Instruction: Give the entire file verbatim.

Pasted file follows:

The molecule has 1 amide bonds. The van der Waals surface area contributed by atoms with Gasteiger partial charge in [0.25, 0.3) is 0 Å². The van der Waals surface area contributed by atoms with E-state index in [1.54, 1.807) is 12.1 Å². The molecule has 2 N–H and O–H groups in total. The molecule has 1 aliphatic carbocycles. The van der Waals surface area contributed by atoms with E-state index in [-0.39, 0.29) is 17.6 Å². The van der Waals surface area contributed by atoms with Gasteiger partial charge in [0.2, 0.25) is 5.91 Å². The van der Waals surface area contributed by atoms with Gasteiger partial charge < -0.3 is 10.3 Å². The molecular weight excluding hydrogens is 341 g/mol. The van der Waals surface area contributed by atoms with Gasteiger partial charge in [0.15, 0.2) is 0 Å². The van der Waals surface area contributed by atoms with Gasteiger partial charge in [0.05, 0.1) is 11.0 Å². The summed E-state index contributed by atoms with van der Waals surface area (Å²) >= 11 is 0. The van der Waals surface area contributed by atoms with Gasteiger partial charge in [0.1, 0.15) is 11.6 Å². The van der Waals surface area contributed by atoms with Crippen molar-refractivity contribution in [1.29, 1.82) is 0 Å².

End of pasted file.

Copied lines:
The molecule has 1 amide bonds. The van der Waals surface area contributed by atoms with Gasteiger partial charge in [0.25, 0.3) is 0 Å². The van der Waals surface area contributed by atoms with E-state index in [1.54, 1.807) is 12.1 Å². The molecule has 2 N–H and O–H groups in total. The molecule has 1 aliphatic carbocycles. The van der Waals surface area contributed by atoms with E-state index in [-0.39, 0.29) is 17.6 Å². The van der Waals surface area contributed by atoms with Gasteiger partial charge in [0.2, 0.25) is 5.91 Å². The van der Waals surface area contributed by atoms with Gasteiger partial charge < -0.3 is 10.3 Å². The molecular weight excluding hydrogens is 341 g/mol. The van der Waals surface area contributed by atoms with Gasteiger partial charge in [0.15, 0.2) is 0 Å². The van der Waals surface area contributed by atoms with Gasteiger partial charge in [0.05, 0.1) is 11.0 Å². The summed E-state index contributed by atoms with van der Waals surface area (Å²) >= 11 is 0. The van der Waals surface area contributed by atoms with Gasteiger partial charge in [0.1, 0.15) is 11.6 Å². The van der Waals surface area contributed by atoms with Crippen molar-refractivity contribution in [1.29, 1.82) is 0 Å².